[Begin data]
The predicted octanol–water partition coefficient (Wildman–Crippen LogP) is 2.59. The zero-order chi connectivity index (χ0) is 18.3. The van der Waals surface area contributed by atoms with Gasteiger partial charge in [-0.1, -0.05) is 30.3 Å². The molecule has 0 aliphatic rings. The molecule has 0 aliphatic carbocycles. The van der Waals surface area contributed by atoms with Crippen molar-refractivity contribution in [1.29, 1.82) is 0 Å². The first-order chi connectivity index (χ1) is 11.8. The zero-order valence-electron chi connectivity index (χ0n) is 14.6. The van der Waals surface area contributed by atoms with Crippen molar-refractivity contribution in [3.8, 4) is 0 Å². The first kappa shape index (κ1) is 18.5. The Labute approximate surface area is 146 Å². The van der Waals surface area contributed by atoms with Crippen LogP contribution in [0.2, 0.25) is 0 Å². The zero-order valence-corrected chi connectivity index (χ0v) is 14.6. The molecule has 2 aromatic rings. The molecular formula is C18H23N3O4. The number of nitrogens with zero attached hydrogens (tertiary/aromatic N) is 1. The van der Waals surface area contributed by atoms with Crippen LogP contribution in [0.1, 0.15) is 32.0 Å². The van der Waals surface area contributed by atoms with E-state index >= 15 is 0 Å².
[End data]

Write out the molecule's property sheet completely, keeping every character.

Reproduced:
The predicted octanol–water partition coefficient (Wildman–Crippen LogP) is 2.59. The zero-order chi connectivity index (χ0) is 18.3. The van der Waals surface area contributed by atoms with Gasteiger partial charge in [-0.1, -0.05) is 30.3 Å². The molecule has 0 aliphatic rings. The molecule has 0 aliphatic carbocycles. The van der Waals surface area contributed by atoms with Crippen molar-refractivity contribution in [1.29, 1.82) is 0 Å². The first-order chi connectivity index (χ1) is 11.8. The zero-order valence-electron chi connectivity index (χ0n) is 14.6. The van der Waals surface area contributed by atoms with Crippen molar-refractivity contribution in [3.8, 4) is 0 Å². The first kappa shape index (κ1) is 18.5. The Labute approximate surface area is 146 Å². The van der Waals surface area contributed by atoms with Crippen LogP contribution in [0.2, 0.25) is 0 Å². The zero-order valence-corrected chi connectivity index (χ0v) is 14.6. The molecule has 2 aromatic rings. The molecular formula is C18H23N3O4. The number of nitrogens with zero attached hydrogens (tertiary/aromatic N) is 1. The van der Waals surface area contributed by atoms with Crippen LogP contribution in [0.1, 0.15) is 32.0 Å². The van der Waals surface area contributed by atoms with E-state index >= 15 is 0 Å².